We are now in a day and age where cyborg insects no longer even raise an eyebrow. Hell, you can order kits! But this particular cyborg insect is especially interesting: a dragonfly that has been modified inside and out to follow the path programmed into a solar-powered electronic backpack the size of a fingernail.
Previous experiments in this area have generally taken one of two approaches. One is to create a higher-level drive in the organism to move in a given direction otherwise in its own fashion — the other is to activate the movements directly by tapping into the muscles or neural interfaces in the legs themselves. In the first case, the insect can get used to those urges and eventually ignore them; in the second, efficient natural movement is replaced with clumsy artificial stumbling.
The DragonflEye, a collaboration between Draper Labs and Howard Hughes Medical Institute, takes a middle road between those options.
Inside the dragonfly is a set of interneurons — a sort of messenger neuron, not sensory nor motor — that carry high-level steering commands to the wings. By tapping directly into these, the researchers don’t have to worry about the insect getting used to impulses or having to learn exactly how to flap each wing.
But there was still a problem: using electrical impulses to activate the neurons is a bit crude. So the dragonflies were given a gene that adds light-sensitive proteins called opsins to the neurons. Not only does this allow those neurons to be activated with specific wavelengths of light, sent by an interface called an optrode. Not only that, but other genetic tweaks make the neurons actually emit light when active, so the optrode can both influence and monitor the steering pathways.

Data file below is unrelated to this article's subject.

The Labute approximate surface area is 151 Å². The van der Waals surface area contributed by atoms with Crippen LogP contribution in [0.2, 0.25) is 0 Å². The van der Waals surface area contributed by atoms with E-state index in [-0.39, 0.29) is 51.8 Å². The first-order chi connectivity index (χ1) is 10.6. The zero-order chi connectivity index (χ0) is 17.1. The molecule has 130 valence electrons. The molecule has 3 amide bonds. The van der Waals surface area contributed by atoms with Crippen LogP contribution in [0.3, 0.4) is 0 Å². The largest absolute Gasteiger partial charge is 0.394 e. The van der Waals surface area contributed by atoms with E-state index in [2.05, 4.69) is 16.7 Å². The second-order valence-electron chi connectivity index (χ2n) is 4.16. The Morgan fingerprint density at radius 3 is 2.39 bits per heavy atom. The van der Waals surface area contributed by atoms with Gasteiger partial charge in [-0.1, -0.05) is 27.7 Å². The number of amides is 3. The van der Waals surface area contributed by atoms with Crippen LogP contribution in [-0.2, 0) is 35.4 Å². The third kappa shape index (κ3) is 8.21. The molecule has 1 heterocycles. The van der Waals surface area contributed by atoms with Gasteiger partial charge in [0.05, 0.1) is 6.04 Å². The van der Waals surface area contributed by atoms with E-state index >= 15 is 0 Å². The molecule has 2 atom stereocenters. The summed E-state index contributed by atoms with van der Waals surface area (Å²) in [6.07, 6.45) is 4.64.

It could be used for “guided pollination, payload delivery, reconnaissance and even precision medicine and diagnostics,” Draper Labs suggested.
“DragonflEye is a totally new kind of micro-aerial vehicle that’s smaller, lighter and stealthier than anything else that’s manmade,” said the project’s principal investigator, Jesse J. Wheeler, in a Draper news release. “This system pushes the boundaries of energy harvesting, motion sensing, algorithms, miniaturization and optogenetics, all in a system small enough for an insect to wear.”
Wheeler gave numerous other, more technical details in an interview with IEEE Spectrum.
Until our nano- and micromachinery chops start getting anywhere near those developed by nature over the last billion years or so, it seems that getting her creations to do our dirty work for us is a better option than making our own.
Featured Image: Draper